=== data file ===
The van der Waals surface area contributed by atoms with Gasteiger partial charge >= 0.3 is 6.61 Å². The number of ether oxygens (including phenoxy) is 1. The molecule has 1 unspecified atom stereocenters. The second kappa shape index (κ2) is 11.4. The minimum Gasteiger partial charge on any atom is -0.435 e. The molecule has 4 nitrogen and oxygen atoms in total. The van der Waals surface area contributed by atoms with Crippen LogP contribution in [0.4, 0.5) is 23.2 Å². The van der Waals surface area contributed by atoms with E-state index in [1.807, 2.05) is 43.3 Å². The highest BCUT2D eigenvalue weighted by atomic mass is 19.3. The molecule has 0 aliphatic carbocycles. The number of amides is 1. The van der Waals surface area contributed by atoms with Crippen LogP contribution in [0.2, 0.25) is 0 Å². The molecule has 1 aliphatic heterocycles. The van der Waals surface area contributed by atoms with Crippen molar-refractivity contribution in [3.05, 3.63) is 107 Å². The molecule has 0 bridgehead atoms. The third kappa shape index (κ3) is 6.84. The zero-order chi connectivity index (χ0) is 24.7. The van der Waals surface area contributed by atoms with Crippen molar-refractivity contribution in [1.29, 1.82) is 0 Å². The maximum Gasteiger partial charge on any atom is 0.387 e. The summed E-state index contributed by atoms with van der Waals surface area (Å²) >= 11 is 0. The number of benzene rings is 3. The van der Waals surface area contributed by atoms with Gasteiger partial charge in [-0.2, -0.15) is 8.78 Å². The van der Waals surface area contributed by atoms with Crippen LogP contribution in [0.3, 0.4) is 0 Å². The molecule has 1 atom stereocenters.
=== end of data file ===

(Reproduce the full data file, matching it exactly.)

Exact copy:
The van der Waals surface area contributed by atoms with Gasteiger partial charge >= 0.3 is 6.61 Å². The number of ether oxygens (including phenoxy) is 1. The molecule has 1 unspecified atom stereocenters. The second kappa shape index (κ2) is 11.4. The minimum Gasteiger partial charge on any atom is -0.435 e. The molecule has 4 nitrogen and oxygen atoms in total. The van der Waals surface area contributed by atoms with Crippen LogP contribution in [0.4, 0.5) is 23.2 Å². The van der Waals surface area contributed by atoms with E-state index in [1.807, 2.05) is 43.3 Å². The highest BCUT2D eigenvalue weighted by atomic mass is 19.3. The molecule has 0 aliphatic carbocycles. The number of amides is 1. The van der Waals surface area contributed by atoms with Crippen LogP contribution in [0.2, 0.25) is 0 Å². The molecule has 1 aliphatic heterocycles. The van der Waals surface area contributed by atoms with Crippen molar-refractivity contribution in [3.05, 3.63) is 107 Å². The molecule has 0 bridgehead atoms. The third kappa shape index (κ3) is 6.84. The zero-order chi connectivity index (χ0) is 24.7. The van der Waals surface area contributed by atoms with Crippen molar-refractivity contribution in [1.29, 1.82) is 0 Å². The maximum Gasteiger partial charge on any atom is 0.387 e. The summed E-state index contributed by atoms with van der Waals surface area (Å²) >= 11 is 0. The number of benzene rings is 3. The van der Waals surface area contributed by atoms with Gasteiger partial charge in [-0.2, -0.15) is 8.78 Å². The van der Waals surface area contributed by atoms with Crippen LogP contribution in [0.3, 0.4) is 0 Å². The molecule has 1 atom stereocenters.